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April 29, 2012
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OFF THE BEATEN TRACK:Why Lee County loves meetings




Urban centers are prime destinations for meetings and conventions for many obvious reasons (ease of access, variety of accommodations and spaces, etc.), but some off-the-beaten-path places are good for events as well, and can offer some unexpected benefits.

In Southwestern Florida, about 150 miles south of Tampa, Lee County has a wide range of beaches and accommodations, and has been stepping up its efforts to attract more meetings, conventions and events to the independent businesses in the area. “The region used to be just for leisure,” recalls Lee Rose, communications manager for the Lee County Visitor & Convention Bureau (www.FortMyersSanibelMeetings.com). “It attracted an upscale clientele, so that fueled the meetings market.” Presidents and CEOs of various corporations also have vacation homes along the beachfronts, an added bonus for small corporate group events.

As the destination has increased in meetings and events business, the Visitor & Convention Bureau arranged for a representative in Washington, D.C. to help market the region, followed by a Midwestern representative in Minnesota. And the efforts are paying off: Last year, the VCB reported that the number of visitors attending conferences, meetings and other business functions had doubled over 2010. Overall, 288,000 people came to Lee County for business purposes in 2011, and 192,000 of those were for meetings and conferences.

To help bring in more business, the city-owned Harborside Event Center (www.harborsideevents.com) in Ft. Myers is planning to expand, which Rose says will encourage growth and development in the downtown area, particularly for hotels. Currently, the Event Center has 42,000 square feet of exhibition and general session space for trade shows, conventions and conferences, and is expected have 65,000 square feet after the expansion.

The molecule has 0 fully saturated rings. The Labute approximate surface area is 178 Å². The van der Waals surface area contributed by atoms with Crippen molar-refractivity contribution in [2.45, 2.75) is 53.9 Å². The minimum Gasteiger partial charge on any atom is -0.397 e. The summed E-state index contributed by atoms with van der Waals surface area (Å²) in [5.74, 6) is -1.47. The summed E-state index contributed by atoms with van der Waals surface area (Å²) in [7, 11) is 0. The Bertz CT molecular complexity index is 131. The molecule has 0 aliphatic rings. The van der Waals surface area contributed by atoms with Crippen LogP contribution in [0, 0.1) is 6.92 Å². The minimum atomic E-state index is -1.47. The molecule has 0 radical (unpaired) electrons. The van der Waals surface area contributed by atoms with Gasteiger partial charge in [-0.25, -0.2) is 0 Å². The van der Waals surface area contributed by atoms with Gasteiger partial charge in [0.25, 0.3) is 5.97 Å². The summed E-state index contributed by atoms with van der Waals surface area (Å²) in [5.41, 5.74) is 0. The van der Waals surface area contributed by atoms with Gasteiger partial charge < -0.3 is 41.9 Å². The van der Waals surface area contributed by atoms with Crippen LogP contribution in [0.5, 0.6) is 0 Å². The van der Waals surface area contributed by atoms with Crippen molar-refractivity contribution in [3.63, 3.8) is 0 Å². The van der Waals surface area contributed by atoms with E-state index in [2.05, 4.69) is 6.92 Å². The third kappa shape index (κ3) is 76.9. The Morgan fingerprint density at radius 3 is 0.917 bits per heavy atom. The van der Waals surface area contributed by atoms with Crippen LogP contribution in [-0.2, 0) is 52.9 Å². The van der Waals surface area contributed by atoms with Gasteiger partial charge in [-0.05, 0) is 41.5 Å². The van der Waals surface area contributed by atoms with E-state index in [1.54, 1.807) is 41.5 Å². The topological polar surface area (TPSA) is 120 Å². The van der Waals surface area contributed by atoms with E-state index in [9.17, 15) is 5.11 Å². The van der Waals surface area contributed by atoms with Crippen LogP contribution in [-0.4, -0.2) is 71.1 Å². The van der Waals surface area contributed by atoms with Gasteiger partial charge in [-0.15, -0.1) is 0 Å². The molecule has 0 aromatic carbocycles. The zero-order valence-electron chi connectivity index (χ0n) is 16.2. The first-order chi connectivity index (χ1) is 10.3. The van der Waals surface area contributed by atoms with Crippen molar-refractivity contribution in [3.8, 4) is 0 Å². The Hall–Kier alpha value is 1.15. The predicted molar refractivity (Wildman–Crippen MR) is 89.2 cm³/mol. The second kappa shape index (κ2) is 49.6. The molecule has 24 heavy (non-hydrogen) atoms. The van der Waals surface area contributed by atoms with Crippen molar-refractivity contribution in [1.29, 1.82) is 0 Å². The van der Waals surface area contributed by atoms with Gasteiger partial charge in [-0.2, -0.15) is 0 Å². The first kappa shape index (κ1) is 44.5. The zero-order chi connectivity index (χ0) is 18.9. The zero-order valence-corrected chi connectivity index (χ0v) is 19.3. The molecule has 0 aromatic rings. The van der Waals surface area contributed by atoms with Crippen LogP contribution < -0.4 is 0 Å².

Accommodations

The hotels, resorts and other attractions in the area are also working to appeal to a wider demographic: From 2010 to 2012, approximately $101.5 million will have been spent on upgrading, refurbishing and building new tourism-related attractions, accommodations and facilities within the Lee County area. (This includes recently completed projects, current projects, and planned work during 2012.) Tamara Pigott, executive director of the Visitor & Convention Bureau says that the destination is seeing a busy spring season as tourism-related businesses throughout the area continue major projects. 

 

Lee County has some brand-name properties: Bonita Springs has the 450-room Hyatt Regency Coconut Point Resort (coconutpoint.hyatt.com) that the company reportedly calls its “crown jewel,” with 72,000 square feet of indoor and outdoor meeting space; and Ft. Myers has the Sanibel Harbor Resort & Spa (pictured), a Marriott property that can host meetings of nearly 1,000 people in 45,000 square feet of total meeting space. But, Rose says, most hotels and spaces cater to meetings of 500 people or less. “The appeal for meeting planners is personal service,” Rose says of these smaller properties. As an example, the South Seas Island Resort on Captiva Island sprawls out over more than 300 acres, but will only host a maximum of 500 people for meetings, guaranteeing plenty of space and individual attention for everyone. 

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Off the Beaten Path

Off-site venues are also a popular option for smaller meetings and events. The former winter estates of Thomas Edison and Henry Ford (www.edisonfordwinterestates.org) both have space that can be used by groups, and Lee notes that using historic properties adds a unique (and decidedly local) touch to events. The recently restored Caretaker’s House at the Estates is a good choice for meetings (it has a projector and screen for presentations), while porches and lawns can be used for receptions and less formal gatherings.

Lover’s Key State Park and the whole of Useppa Island, meanwhile, are good for executive retreats, with independent hotels, pavilions and beaches that can be used for small groups.

An extra perk that the VCB offers is a volunteer program of approximately 120 locals (many of them retired professionals) who will help groups with last-minute needs—for example, manning the registration desk, stuffing welcome bags before conferences or offering assistance in several languages. These services are provided free of charge to groups.

 


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